With labor unions pressing him again on legislation to make it easier to organize farmworkers, Gov. Jerry Brown said today that he remains opposed to so-called "card-check" legislation, but he proposed a package of compromise measures to protect workers from grower interference.
"This is not a time for fundamental changes in a law that has only been changed once since I signed it in 1975," Brown, governor before from 1975 to 1983, told The Bee before speaking at a green energy conference in Las Vegas.
Brown said he has proposed to Senate President Pro Tem Darrell Steinberg changes to existing law to reduce the time by which growers can delay bargaining and to allow for the immediate reinstatement of employees unfairly fired during organizing drives, among other measures.
The Democratic governor said his proposal "does speed things up, and it does provide a remedy."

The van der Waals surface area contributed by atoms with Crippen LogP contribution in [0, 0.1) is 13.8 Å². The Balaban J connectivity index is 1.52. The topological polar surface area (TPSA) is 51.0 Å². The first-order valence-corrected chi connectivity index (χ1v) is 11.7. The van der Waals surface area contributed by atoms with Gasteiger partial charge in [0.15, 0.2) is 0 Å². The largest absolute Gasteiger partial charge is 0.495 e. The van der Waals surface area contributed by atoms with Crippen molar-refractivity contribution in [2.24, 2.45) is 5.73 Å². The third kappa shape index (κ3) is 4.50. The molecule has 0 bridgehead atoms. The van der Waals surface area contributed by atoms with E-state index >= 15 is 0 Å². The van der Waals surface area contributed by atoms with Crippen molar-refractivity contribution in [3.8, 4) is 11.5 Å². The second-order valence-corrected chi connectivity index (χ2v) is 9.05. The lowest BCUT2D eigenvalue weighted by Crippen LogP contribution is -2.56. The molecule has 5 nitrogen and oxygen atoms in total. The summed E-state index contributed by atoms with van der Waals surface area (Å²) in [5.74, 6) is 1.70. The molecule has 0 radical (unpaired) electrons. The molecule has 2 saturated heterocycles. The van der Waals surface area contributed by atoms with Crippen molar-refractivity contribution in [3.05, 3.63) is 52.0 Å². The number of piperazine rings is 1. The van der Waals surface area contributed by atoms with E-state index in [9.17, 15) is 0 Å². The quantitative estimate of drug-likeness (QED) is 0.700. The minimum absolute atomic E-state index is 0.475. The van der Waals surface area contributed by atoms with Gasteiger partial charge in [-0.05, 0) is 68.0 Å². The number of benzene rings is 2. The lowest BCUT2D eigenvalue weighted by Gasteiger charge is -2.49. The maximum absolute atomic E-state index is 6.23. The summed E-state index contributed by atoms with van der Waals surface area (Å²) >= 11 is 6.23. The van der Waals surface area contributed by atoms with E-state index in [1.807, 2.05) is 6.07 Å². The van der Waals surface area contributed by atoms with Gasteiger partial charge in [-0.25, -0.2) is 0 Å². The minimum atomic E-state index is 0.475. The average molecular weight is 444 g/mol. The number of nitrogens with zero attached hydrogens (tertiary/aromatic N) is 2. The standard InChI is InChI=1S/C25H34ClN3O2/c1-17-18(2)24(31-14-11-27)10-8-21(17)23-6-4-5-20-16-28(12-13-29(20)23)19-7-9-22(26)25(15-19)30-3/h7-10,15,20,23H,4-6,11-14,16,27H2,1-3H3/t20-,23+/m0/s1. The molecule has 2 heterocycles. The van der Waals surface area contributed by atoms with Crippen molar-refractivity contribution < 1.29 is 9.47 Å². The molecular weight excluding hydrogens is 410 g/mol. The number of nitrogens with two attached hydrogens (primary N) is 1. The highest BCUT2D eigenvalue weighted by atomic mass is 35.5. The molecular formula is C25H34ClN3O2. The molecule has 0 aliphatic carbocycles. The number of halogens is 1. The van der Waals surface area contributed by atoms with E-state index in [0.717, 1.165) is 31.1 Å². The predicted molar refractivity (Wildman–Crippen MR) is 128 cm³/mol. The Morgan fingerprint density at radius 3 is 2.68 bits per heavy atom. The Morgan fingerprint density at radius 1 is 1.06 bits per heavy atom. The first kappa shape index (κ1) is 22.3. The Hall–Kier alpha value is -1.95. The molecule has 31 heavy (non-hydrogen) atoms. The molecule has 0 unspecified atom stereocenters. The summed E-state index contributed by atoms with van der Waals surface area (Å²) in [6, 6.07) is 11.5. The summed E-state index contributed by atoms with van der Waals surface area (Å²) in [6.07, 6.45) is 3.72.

The "card-check" legislation would provide unionizing farmworkers an alternative to the secret ballot, letting unions organize them instead through signed petition cards. Brown said such a bill is "not something I'm going to do in the last week of the session."
He said, "If people want more far reaching changes, those should be the subject of more deliberation that involves workers, growers ... academics, and other interested parties."
Brown vetoed a similar bill in June despite intense pressure from fellow Democrats and labor allies, touching off an emotional protest at the Capitol.
The California Chamber of Commerce called the bill a "job killer," and former Gov. Arnold Schwarzenegger, a Republican, vetoed the legislation four times in four years.
Farmworkers plan to protest at the Capitol on Sunday.